Volume 587, March 2016
|Number of page(s)||11|
|Published online||12 February 2016|
Eclipsing time variations in close binary systems: Planetary hypothesis vs. Applegate mechanism
1 Hamburger Sternwarte, Universität Hamburg, Gojenbergsweg 112, 21029 Hamburg, Germany
2 Departamento de Astronomía, Facultad Ciencias Fìsicas y Matemàticas, Universidad de Concepción, Av. Esteban Iturra s/n Barrio Universitario, Casilla 160-C, Concepción, Chile
Received: 8 September 2015
Accepted: 6 December 2015
The observed eclipsing time variations in post-common-envelope binaries (PCEBs) can be interpreted as potential evidence for massive Jupiter-like planets, or as a result of magnetic activity, leading to quasi-periodic changes in the quadrupole moment of the secondary star. The latter is commonly referred to as the Applegate mechanism. We employ an improved version of Applegate’s model including the angular momentum exchange between a finite shell and the core of the star. The framework is employed to derive the general conditions under which the Applegate mechanism can work, and is subsequently applied to a sample of 16 close binary systems with potential planets, including eleven PCEBs. Further, we present a detailed derivation and study of analytical models that allow for an straightforward extension to other systems. Using our full numerical framework, we show that the Applegate mechanism can clearly explain the observed eclipsing time variations in four of the systems, while the required energy to produce the quadrupole moment variations is too high in at least eight systems. In the remaining four systems, the required energy is comparable to the available energy produced by the stars, which we consider borderline cases. Therefore, the Applegate mechanism cannot uniquely explain the observed period time variations for this entire population. Even in systems where the required energy is too high, the Applegate mechanism may provide an additional scatter, which needs to be considered in the derivation and analysis of planetary models.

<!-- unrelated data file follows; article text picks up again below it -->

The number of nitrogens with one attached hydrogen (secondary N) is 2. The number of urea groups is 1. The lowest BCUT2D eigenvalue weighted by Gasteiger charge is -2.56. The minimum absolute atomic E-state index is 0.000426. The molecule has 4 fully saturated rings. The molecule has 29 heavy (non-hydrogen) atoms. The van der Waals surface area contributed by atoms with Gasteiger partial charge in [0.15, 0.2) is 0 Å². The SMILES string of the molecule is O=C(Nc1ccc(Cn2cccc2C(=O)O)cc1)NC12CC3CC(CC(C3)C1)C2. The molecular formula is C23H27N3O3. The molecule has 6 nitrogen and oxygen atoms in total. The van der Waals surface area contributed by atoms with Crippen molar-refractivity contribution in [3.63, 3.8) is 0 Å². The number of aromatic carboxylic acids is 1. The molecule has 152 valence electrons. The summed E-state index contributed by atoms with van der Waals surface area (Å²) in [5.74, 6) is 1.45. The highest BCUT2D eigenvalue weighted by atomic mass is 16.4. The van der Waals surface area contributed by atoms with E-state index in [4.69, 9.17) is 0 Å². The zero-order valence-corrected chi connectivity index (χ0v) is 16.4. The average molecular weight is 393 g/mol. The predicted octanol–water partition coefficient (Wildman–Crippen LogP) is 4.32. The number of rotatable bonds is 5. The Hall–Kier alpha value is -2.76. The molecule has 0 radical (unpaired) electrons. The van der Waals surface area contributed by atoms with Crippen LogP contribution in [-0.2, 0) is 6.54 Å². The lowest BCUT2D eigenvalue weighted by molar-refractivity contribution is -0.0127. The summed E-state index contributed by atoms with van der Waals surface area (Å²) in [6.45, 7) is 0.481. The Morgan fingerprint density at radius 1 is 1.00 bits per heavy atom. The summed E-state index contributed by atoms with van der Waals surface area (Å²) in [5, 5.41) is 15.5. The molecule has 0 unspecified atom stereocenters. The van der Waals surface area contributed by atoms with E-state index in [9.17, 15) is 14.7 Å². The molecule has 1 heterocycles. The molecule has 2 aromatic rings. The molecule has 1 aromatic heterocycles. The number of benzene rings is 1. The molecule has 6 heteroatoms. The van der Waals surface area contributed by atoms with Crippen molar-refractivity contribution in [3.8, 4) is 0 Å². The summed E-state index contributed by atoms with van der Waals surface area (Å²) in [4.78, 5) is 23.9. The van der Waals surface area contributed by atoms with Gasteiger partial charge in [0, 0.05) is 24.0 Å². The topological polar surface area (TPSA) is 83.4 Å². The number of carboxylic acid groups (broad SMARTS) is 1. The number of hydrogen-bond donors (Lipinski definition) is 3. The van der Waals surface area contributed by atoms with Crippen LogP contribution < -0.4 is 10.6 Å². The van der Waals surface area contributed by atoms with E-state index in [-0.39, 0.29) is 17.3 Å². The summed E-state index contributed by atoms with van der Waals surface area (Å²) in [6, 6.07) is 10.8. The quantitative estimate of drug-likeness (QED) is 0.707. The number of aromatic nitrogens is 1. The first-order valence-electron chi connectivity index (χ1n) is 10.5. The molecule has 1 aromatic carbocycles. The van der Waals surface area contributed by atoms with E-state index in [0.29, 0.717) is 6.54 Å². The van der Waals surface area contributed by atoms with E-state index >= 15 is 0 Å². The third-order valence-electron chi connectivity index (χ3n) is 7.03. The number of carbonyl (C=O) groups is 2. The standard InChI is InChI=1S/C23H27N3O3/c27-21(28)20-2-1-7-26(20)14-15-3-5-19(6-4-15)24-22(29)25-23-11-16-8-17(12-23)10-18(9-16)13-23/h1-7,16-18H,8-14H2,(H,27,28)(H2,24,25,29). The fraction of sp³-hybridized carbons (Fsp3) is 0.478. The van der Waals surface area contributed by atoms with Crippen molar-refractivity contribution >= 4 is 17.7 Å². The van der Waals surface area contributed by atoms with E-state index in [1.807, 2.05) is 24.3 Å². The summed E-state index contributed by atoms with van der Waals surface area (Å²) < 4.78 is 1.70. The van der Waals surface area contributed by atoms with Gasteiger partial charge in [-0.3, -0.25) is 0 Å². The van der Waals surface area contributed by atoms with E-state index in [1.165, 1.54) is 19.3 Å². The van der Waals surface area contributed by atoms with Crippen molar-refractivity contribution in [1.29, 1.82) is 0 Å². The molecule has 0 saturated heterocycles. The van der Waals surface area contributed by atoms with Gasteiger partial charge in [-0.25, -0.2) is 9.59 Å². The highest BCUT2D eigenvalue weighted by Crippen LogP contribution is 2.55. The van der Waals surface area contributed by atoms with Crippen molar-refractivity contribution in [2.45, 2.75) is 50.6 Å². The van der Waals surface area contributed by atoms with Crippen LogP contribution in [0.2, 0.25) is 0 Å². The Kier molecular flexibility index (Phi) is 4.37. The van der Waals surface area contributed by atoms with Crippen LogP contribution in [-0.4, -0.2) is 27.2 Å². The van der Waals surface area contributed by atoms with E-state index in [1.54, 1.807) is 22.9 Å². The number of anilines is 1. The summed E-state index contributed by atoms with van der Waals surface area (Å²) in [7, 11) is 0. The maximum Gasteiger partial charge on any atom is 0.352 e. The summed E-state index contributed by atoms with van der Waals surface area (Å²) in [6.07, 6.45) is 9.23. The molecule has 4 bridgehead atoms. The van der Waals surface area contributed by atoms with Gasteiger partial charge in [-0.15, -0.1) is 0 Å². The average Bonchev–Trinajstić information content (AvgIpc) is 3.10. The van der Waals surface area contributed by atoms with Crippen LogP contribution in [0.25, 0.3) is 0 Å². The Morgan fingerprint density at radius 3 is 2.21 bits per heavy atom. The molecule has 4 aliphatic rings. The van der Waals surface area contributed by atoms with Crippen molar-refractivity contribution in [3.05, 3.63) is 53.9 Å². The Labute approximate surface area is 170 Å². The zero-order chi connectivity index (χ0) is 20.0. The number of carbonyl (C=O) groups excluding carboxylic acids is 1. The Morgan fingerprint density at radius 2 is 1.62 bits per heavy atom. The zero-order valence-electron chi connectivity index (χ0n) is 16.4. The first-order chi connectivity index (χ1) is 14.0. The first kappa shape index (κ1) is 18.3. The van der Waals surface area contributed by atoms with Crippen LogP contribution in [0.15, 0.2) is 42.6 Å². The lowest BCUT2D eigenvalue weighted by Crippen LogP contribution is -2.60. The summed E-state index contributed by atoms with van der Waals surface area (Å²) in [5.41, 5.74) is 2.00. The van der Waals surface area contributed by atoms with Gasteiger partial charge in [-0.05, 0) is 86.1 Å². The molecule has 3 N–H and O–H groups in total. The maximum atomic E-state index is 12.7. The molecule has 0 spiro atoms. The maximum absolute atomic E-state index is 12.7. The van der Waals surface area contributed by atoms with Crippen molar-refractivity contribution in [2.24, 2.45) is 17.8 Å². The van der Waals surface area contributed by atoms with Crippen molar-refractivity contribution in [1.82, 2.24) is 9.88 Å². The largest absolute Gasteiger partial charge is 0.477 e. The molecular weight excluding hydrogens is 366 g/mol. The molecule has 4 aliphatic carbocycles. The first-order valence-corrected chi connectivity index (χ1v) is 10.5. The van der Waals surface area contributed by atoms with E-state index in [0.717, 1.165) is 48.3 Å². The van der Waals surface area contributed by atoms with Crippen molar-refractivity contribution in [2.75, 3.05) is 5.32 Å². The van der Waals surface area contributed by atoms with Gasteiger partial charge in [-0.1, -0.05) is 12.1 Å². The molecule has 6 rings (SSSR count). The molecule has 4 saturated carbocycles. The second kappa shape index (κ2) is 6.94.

Key words: stars: activity / binaries: eclipsing / stars: interiors / planetary systems / stars: AGB and post-AGB / planets and satellites: detection
© ESO, 2016
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